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Finding and cultivating allies December 5, 2008

Filed under: Education — Ms.M @ 5:59 pm

“If teaching were retail, you’d have ninety customers, a broken cash-register, and no-coworkers. This old model of isolation is simply insufficient to meet the powerful impact of language, economic, cultural, and ethnic diversity that define high need urban classrooms. If we truly seek to make good on the promises of an equitable public educational system and the true meritocracy it is designed to create, we must build coalitions among educators. We must cultivate allies within our school communities. We must be constant learners, endlessly seeking new opportunities and new avenues for increased student achievement. We must not wait for someone to hand us the new tool or new strategy, but we must head out to find it ourselves, bring it back, and show everyone what we did.”

–Blog, Teaching in the 408

It’s sad that teachers with this much to offer don’t stay teachers. It’s sad that at some point they realize that they could do more for education outside of the teaching profession and not within it. At some point they may realize that calling teaching a profession is really just a half-truth or an exception to the rule. It’s stuck forever in that in-between. It’s a profession to the extent that it requires a license, a certification, a certain number of training hours and education. But it stops there, or falters badly from that point.

Teaching is a lonely job. Partly it’s a lonely job because we’ve made it that way, or have voiced very little opposition. And by we I mean all the countless teachers who’ve worked in all the countless schools and have made due with what they’ve been given, what they’ve been told, what’s “worked” to get them through each class period, week, month, year.  Very early on in my teacher education, I was told to avoid the teacher’s lounges, not because the coffee was bad, or the chairs uncomfortable, but because the talk between teachers tends towards the cynical and negative if it tends towards learning or students at all.  And it’s true, for the most part. When teachers have thirty minutes together that are not specifically set aside for some set purpose what seems to come up, besides something like shopping or home improvement, is all the thorns and very few roses.  Teacher’s lounges should be places where a teacher can voice concerns, share ideas, read new and interesting articles about a variety of topics. But to go in that direction is like being the nerd in a room of A-listers.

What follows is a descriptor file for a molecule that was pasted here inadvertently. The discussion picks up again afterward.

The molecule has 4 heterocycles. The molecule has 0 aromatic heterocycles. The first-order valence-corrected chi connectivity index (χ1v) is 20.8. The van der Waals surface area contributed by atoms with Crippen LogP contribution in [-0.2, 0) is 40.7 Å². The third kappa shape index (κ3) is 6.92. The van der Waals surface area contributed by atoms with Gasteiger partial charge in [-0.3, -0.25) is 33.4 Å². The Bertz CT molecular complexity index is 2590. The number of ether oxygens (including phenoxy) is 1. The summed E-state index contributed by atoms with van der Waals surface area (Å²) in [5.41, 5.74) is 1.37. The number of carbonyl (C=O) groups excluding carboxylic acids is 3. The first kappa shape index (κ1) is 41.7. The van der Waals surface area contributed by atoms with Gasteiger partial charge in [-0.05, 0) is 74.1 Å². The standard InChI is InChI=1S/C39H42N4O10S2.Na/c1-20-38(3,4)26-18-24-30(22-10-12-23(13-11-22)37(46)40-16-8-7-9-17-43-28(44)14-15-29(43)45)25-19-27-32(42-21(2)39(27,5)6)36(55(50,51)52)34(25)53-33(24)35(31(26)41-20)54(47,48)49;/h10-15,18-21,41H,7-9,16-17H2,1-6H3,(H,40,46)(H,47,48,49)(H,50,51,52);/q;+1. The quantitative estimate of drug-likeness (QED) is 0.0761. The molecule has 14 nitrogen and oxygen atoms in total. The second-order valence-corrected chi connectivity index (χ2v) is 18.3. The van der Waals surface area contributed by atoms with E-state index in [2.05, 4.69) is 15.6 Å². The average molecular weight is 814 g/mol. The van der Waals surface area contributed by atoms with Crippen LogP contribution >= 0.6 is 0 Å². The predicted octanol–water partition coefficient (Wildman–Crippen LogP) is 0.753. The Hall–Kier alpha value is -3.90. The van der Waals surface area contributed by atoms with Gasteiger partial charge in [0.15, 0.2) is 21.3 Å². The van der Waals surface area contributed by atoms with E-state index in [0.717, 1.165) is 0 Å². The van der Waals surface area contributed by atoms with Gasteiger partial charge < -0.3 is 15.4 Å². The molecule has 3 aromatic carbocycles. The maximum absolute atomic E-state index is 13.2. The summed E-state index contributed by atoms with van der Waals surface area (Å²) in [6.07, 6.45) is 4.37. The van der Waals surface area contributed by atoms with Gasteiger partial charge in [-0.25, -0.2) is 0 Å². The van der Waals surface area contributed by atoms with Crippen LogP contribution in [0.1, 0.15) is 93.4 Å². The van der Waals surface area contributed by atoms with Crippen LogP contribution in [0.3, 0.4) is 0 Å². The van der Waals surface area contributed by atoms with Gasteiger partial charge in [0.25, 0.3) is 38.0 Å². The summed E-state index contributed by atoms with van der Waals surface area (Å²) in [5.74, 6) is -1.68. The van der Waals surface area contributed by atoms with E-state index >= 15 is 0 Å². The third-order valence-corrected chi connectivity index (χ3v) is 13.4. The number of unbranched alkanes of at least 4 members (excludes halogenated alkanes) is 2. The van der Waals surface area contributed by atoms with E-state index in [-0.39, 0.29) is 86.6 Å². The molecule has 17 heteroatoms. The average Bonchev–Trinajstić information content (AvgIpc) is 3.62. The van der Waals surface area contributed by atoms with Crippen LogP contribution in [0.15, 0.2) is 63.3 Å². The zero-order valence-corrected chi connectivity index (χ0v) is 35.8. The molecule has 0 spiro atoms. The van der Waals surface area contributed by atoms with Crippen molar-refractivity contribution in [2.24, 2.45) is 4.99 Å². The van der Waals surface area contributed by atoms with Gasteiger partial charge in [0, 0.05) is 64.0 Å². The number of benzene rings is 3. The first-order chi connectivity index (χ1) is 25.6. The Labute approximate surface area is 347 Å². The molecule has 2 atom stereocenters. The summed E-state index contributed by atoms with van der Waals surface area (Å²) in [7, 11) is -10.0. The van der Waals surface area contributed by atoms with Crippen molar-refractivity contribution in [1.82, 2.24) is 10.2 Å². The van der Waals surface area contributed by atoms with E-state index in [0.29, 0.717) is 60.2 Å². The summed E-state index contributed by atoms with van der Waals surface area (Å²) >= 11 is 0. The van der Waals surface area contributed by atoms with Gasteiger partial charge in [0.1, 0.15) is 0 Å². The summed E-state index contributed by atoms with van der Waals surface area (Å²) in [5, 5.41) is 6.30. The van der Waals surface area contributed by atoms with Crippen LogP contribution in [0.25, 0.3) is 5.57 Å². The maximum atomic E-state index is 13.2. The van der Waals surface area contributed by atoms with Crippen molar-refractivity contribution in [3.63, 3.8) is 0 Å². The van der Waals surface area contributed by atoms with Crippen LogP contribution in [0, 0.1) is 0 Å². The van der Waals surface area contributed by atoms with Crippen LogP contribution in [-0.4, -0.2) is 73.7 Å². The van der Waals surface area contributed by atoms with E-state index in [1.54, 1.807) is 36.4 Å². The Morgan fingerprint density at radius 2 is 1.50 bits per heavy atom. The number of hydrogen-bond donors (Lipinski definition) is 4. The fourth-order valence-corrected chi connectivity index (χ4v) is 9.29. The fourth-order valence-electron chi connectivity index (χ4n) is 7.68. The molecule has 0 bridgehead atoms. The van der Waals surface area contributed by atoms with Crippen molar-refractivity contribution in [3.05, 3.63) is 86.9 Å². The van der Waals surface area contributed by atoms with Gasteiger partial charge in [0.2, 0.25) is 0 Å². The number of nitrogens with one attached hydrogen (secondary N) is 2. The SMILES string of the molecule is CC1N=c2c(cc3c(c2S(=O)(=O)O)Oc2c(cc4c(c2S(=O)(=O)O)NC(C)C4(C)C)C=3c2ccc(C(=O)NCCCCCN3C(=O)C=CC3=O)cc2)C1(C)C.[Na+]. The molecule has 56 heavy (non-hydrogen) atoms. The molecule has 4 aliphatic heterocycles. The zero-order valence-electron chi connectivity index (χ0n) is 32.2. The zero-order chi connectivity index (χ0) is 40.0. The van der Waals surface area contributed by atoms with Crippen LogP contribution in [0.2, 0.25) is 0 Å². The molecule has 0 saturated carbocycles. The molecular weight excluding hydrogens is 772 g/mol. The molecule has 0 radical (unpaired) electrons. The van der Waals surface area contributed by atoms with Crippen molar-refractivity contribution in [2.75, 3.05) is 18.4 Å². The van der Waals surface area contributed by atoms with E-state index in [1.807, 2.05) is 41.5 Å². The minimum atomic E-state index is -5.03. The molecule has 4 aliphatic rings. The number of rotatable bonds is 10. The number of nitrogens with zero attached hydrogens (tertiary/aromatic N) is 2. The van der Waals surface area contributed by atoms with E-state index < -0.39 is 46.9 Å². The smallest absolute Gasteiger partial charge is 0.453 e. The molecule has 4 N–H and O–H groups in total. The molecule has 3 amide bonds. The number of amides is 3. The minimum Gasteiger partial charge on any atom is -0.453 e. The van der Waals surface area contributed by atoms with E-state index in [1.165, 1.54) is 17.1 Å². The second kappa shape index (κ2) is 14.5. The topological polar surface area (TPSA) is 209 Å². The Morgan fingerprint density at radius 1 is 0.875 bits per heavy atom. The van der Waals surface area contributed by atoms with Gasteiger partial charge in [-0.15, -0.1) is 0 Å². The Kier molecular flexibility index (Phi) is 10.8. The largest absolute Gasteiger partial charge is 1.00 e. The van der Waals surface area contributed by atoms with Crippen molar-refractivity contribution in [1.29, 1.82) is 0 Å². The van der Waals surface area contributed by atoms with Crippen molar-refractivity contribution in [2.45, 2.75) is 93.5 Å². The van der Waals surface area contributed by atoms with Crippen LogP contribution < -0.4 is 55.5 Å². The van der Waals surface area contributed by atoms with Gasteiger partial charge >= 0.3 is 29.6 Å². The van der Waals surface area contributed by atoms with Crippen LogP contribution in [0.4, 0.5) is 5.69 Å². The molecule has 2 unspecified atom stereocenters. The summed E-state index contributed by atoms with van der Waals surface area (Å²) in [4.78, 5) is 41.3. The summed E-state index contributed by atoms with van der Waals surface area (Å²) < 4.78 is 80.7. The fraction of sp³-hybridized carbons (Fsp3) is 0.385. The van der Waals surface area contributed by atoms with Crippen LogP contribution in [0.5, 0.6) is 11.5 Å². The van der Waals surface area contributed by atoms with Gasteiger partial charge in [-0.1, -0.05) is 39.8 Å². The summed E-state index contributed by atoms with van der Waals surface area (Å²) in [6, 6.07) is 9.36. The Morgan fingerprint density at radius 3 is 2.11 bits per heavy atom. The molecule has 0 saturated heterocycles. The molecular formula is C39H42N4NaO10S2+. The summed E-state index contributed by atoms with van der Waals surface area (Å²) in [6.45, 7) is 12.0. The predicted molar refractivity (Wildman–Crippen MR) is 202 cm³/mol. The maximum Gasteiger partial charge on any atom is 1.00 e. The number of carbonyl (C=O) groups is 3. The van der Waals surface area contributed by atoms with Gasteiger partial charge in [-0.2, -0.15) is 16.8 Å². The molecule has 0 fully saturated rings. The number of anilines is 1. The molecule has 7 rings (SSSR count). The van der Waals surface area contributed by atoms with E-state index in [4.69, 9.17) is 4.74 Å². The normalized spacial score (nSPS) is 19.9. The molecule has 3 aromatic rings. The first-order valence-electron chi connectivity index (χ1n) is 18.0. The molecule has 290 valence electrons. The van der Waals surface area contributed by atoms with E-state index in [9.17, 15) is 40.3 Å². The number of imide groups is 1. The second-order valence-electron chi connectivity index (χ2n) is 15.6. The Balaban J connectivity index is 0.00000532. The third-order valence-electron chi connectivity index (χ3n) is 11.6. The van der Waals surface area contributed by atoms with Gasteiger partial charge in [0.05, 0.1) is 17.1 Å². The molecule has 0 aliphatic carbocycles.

Although I’ve seen more teachers interacting and sharing online than ever before, I very rarely, or almost never, see teachers within the same building, the same district, doing that type of collaborating. Maybe it’s the beginning of something, but it’s nowhere near where it should be. Of course there are exceptions, and sometimes I get to read about them, but often they are the only ones who know.


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